The piece in the middle is for the bottom.  It includes a flange for screwing to the floor.  Here’s what it looks like in place.

You have to lift the roof just a tad to put it in place, so that’s good support.  The side walls have more structure in them than the factory side walls.  When attached to the front they will make everything strong. Paneled on the inside too.  I want it to look nice when you open the closet door.

Here’s the side wall that goes next to the seat.  This will be primed and painted, so the nails are filled.  The inside walls will be natural wood.   On the wall next to the door I added even more structure wood.

There is good reason for this.  I need the thickness to staple the gimp trim to, and the shelves need attach points.  The wires will be run inside this wall too.

Hiding..   You won’t see very many wires in my build. I can put the inside panel on now.   And with that all done I finished the closet..

Turned out good !  Seams a shame to paint this..  but most of the cabinets that will not be changed are painted.  Those are the seats front and the two for a table.  They are in good condition so I will only tweak them a little.  Time for a test fit before I paint this one and the rear seat.

Very nice fit…just a few adjustments.  I also marked on the seat where to trim a bit.  Wave the magic wand and……

Primed , painted and the rubber gimp trim added.  A thin carpeting will be glued to the top side of the seats.  What’s gimp ?  Sometimes called “welt”  It was used years ago in RV’s.  I’m bringing it back ! A great way to hide poorly fitting stuff and the best thing is it provides a seal between the cabinets and the floor.  The left side seat was an easy fix.  Mostly just paint needed and a trim where it sits on the floor.

I’m now working on the kitchen cabinet..  and that’s a big one with a complete re-design.  Time to start a new post for that work..

The Kitchen Cabinet :

1975 Surfside Trailer: Page 8 Windows

Thank goodness there is only four !

Because dismantling and cleaning each window is quite the process.  And then a new frame for the inside needs to be made and painted.  I started with the front window..  One day I took it apart and cleaned all the silicone off and installed new gaskets.  This window and the rear missing parts to be able to open them.  Those parts are very hard to get , so for now  I will fix those shut.  I’m all set up with the table saw and the wood.  So lets make window frames !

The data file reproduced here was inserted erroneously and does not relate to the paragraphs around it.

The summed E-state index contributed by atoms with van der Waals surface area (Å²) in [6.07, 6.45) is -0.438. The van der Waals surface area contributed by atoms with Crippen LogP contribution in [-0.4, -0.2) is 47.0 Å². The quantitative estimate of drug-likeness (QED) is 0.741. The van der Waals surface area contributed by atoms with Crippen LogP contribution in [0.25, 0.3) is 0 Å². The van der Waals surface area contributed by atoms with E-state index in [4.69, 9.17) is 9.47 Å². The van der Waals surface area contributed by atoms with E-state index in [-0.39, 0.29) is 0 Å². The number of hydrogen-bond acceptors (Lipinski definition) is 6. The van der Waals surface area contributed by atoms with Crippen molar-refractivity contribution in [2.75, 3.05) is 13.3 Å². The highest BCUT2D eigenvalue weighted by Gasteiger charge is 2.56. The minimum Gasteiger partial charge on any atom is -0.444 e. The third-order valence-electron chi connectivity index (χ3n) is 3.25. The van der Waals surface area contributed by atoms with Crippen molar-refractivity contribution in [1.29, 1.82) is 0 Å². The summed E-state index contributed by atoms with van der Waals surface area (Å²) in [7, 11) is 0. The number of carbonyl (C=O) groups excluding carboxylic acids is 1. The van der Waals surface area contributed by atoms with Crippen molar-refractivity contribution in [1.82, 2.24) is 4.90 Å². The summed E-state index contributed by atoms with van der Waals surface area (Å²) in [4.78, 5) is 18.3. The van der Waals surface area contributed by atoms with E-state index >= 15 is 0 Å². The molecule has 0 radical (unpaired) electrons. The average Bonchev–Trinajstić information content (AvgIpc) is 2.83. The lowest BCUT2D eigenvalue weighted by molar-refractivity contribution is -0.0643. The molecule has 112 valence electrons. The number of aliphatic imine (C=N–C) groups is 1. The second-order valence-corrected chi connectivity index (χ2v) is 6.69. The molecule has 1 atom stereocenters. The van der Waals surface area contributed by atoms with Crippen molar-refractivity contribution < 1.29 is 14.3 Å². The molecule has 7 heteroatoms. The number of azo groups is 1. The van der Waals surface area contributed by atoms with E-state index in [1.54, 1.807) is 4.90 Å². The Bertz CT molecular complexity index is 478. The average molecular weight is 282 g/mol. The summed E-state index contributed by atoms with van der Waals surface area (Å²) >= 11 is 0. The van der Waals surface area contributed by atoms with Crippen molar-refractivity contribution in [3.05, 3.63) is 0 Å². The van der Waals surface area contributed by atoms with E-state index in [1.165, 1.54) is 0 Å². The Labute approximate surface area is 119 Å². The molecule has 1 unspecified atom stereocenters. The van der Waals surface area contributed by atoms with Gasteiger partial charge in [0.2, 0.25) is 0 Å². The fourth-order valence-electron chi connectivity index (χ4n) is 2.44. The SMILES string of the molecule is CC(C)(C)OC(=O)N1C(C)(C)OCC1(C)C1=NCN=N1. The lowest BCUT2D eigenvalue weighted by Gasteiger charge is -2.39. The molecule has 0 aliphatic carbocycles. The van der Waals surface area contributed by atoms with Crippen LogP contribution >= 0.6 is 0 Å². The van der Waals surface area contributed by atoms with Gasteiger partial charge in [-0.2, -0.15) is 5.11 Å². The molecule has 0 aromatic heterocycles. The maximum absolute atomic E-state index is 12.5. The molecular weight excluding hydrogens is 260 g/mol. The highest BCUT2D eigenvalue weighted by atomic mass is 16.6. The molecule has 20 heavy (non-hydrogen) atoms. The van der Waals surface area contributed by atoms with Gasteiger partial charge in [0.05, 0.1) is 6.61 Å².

First the front window because the top and bottom wood is 3 ” wide.  All the other frame pieces will be 2″ wide.  I bought 1 x 6 spruce and ripping them to this size.  There’s only an inch of waste that will come in handy later for the cabinets.  These frames are biscuit joined with glue and clamped.  Run the sander over and prime the frame.

When the primer is dry I install the frame in the trailer.  I use #6 flat head wood screws countersunk so they are flush to clamp the frames in place.

Very discrete. The screws will be hidden behind the window mounting flange.  Ad to that the window mounting screws will make the sandwiching stronger.

This proved the best way to do this on the 1976 Surfside don’t mess with something that works.  I’ll clean those dirty finger prints before I paint the frames with the same paint as the walls.  This is the front window, and it’s just sitting in place.  So far it’s the only one I have spent the hours taking apart and cleaning.

And this is the mess on the rest of the windows that I have to clean off the frame.  Lots and lots of silicone ! I got the last inside window frame made and installed.  Also today I gave them a coat of paint.

And then came the tedious task of taking the rest of the windows apart and cleaning every piece.  But it needs to be done. Got a bit burnt out so I took a break for a few weeks half way through.  It’s now the beginning of March  and I’m  installing the windows in the trailer..  They are shiny clean with new gaskets, and only the two side  windows open.